Here is your joke for today:

A man goes to visit the doctor.

Man: Did the test results come back?

Doc: Yes, and the prognosis isn’t good.

Man: Well, how long do I have?

Doc: About 10.

Man: 10 what? Years? Months?

Doc: 8… 7….


First, I am not a biblical scholar.  That being said, I wonder if we are entering the “end times.”  If you don’t believe that climate changes are caused by man’s rape of the earth or you believe that Covid really is the government’s attempt to control us, stop reading here. 

In the last few days, I’ve watched a movie in which a Rabbi discusses the negative affects of climate change and man’s role in causing climate change, I’ve listened to another Rabbi discuss the same topic and the urgency of the situation, and I’ve marveled at the fact that despite having an effective vaccine against Covid, 50 percent of the US population have yet to be vaccinated.

Personally, I believe in the concept of free will.  I have to!  Afterall, if everything is preordained, then nothing we do matters, and it looks like we are fucked.  So, assume we have “free will.”  That means we can choose to combat Covid and climate change or we can choose to ignore it.  Right?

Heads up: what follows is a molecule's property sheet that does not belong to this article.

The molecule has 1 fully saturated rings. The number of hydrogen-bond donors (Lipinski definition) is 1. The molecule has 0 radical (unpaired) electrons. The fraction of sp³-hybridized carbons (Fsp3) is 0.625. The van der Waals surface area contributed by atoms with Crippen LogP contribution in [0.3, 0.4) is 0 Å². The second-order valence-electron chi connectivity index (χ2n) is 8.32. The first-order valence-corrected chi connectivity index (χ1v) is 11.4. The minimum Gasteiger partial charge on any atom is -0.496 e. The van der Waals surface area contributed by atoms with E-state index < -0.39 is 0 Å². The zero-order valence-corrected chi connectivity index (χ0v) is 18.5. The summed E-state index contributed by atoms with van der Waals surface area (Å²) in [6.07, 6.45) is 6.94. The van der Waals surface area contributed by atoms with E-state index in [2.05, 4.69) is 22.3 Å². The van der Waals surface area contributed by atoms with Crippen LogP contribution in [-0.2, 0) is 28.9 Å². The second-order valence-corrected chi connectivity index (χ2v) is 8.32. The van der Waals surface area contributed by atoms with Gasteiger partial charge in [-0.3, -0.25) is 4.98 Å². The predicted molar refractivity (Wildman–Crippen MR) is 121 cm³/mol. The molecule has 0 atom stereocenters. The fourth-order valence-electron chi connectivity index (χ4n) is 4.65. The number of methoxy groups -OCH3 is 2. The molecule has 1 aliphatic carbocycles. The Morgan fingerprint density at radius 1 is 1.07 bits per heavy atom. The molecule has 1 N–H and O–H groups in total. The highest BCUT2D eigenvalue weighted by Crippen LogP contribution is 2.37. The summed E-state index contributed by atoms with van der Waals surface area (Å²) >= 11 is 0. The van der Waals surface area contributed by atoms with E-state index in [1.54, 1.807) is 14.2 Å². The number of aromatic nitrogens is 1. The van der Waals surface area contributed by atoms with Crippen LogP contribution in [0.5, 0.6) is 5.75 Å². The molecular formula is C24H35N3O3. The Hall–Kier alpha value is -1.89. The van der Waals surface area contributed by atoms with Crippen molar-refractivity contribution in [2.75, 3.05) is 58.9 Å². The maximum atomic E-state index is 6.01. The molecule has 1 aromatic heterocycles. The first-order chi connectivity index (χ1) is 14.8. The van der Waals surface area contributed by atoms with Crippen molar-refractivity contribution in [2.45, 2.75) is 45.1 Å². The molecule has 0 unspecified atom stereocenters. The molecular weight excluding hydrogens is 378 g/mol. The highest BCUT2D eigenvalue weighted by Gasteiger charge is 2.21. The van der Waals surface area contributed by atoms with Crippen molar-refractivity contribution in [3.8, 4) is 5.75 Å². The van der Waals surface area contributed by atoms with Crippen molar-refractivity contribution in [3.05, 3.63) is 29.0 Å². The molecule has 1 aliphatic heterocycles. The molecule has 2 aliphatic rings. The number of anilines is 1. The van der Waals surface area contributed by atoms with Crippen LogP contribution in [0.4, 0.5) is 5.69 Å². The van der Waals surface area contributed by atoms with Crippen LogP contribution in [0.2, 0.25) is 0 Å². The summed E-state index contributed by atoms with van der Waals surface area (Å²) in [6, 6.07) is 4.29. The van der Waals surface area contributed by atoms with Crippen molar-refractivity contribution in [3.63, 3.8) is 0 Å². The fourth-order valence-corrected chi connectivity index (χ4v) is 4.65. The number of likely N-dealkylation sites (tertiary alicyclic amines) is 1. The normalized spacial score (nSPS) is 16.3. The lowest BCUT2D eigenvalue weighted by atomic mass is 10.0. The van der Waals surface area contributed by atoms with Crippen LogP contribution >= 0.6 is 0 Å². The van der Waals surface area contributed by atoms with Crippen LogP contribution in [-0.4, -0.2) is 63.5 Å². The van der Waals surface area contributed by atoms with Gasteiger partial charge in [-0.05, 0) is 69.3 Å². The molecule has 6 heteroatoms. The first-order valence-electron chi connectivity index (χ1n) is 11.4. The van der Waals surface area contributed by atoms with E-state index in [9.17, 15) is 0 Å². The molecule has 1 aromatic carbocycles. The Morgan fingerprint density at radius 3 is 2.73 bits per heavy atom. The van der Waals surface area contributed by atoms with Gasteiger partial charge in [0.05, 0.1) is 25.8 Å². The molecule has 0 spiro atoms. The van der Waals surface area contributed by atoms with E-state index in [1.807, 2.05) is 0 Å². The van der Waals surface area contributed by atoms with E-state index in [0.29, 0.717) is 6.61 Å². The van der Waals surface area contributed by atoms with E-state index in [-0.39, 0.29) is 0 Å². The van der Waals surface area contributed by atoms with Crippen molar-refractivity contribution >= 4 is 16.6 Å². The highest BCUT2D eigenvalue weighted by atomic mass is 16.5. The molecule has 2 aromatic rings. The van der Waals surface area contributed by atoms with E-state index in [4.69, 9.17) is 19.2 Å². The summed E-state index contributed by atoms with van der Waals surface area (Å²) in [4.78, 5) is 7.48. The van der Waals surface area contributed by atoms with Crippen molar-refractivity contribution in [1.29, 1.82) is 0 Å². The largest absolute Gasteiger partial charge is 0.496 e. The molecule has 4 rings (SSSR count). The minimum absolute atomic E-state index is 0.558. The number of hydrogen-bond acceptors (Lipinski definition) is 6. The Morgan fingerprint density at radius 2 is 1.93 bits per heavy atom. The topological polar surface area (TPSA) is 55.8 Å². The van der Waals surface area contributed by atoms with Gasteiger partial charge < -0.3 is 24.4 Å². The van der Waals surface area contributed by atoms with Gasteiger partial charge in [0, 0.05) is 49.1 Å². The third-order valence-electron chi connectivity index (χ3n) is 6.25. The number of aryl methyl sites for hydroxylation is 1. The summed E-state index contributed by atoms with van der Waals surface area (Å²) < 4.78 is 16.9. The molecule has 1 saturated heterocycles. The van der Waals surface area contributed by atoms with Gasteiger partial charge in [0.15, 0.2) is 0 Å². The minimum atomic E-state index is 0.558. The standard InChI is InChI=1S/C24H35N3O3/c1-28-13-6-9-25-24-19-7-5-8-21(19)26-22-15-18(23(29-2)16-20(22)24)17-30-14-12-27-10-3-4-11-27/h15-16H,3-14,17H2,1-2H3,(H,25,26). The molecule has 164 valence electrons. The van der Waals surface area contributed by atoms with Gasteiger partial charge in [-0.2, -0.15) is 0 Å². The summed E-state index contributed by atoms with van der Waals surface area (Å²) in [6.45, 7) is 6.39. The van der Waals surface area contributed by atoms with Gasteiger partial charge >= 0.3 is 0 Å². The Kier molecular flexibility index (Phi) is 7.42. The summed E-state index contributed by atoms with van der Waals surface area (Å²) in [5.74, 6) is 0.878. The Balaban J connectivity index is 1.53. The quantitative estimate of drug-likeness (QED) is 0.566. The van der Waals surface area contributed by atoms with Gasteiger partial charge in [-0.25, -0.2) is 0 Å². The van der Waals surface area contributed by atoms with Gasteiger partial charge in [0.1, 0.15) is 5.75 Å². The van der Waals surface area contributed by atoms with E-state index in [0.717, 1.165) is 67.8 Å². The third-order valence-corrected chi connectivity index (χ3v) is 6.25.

Let me tell you why I think we are entering “end times.”  I’ve been expecting a pandemic for years.  Pandemics are cyclical and we’ve been overdue for one.  I also expected that Covid, like other viruses, would mutate and that the war against Covid would be lengthy and hard fought with lots of casualties.  I did not expect that we would have a vaccine in a timely manner.  I also did not expect a significant mutation would occur so quickly.

Here’s where free will enters the game.  The best way to delay or prevent more significant mutations in the virus is to refuse to harbor and nurture the virus.  That means that we need to immunize everyone ASAP and continue to work on new and novel ways to make vaccines.  Unfortunately, a significant percentage of our population have exercised their free wills and decided not to immunize themselves or their families.

If you think Delta is nasty, wait until Delta gives birth to another mutant with an even greater ability to kill humans.  If we wait long enough, our expression of free will may well lead to an untreatable viral enemy that makes Noah’s flood look like child’s play.  Sure, there may be future, unforeseen consequences of the vaccine; but there are unforeseen consequences to everything we consume or do.  The consequences of not taking the vaccine are real and include death. If you die, that’s your choice; but if you turn into a killer and give Covid to a friend who dies from it, that’s unforgiveable.   Remember, your freedom ends at the tip of my nose.

Regrettably, I think climate change is a done deal.  We may be able to rescue our planet but it’s going to take years.